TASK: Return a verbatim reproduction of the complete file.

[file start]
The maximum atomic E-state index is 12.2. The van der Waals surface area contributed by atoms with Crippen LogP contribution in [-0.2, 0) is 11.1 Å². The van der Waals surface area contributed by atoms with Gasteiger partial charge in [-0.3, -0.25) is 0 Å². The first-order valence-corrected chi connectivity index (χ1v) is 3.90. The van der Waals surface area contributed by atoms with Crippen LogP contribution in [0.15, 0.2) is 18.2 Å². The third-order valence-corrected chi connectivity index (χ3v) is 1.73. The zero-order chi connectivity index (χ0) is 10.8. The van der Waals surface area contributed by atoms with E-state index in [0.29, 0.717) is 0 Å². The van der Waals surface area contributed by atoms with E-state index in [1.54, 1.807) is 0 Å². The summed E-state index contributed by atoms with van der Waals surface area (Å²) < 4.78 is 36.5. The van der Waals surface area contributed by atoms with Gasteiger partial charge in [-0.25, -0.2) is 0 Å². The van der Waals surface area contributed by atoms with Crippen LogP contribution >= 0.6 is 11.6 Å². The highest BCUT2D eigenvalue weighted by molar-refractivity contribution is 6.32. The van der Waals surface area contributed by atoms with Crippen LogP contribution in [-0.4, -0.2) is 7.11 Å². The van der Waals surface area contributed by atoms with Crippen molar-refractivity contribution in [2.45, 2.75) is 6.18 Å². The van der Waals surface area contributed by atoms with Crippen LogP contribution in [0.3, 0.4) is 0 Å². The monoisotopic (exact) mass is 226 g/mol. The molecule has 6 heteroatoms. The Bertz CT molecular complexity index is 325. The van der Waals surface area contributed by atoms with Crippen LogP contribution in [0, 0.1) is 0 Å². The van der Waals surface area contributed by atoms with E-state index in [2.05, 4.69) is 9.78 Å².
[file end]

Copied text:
The maximum atomic E-state index is 12.2. The van der Waals surface area contributed by atoms with Crippen LogP contribution in [-0.2, 0) is 11.1 Å². The van der Waals surface area contributed by atoms with Gasteiger partial charge in [-0.3, -0.25) is 0 Å². The first-order valence-corrected chi connectivity index (χ1v) is 3.90. The van der Waals surface area contributed by atoms with Crippen LogP contribution in [0.15, 0.2) is 18.2 Å². The third-order valence-corrected chi connectivity index (χ3v) is 1.73. The zero-order chi connectivity index (χ0) is 10.8. The van der Waals surface area contributed by atoms with E-state index in [0.29, 0.717) is 0 Å². The van der Waals surface area contributed by atoms with E-state index in [1.54, 1.807) is 0 Å². The summed E-state index contributed by atoms with van der Waals surface area (Å²) < 4.78 is 36.5. The van der Waals surface area contributed by atoms with Gasteiger partial charge in [-0.25, -0.2) is 0 Å². The van der Waals surface area contributed by atoms with Crippen LogP contribution >= 0.6 is 11.6 Å². The highest BCUT2D eigenvalue weighted by molar-refractivity contribution is 6.32. The van der Waals surface area contributed by atoms with Crippen LogP contribution in [-0.4, -0.2) is 7.11 Å². The van der Waals surface area contributed by atoms with Crippen molar-refractivity contribution in [2.45, 2.75) is 6.18 Å². The van der Waals surface area contributed by atoms with Crippen LogP contribution in [0.3, 0.4) is 0 Å². The monoisotopic (exact) mass is 226 g/mol. The molecule has 6 heteroatoms. The Bertz CT molecular complexity index is 325. The van der Waals surface area contributed by atoms with Crippen LogP contribution in [0, 0.1) is 0 Å². The van der Waals surface area contributed by atoms with E-state index in [2.05, 4.69) is 9.78 Å².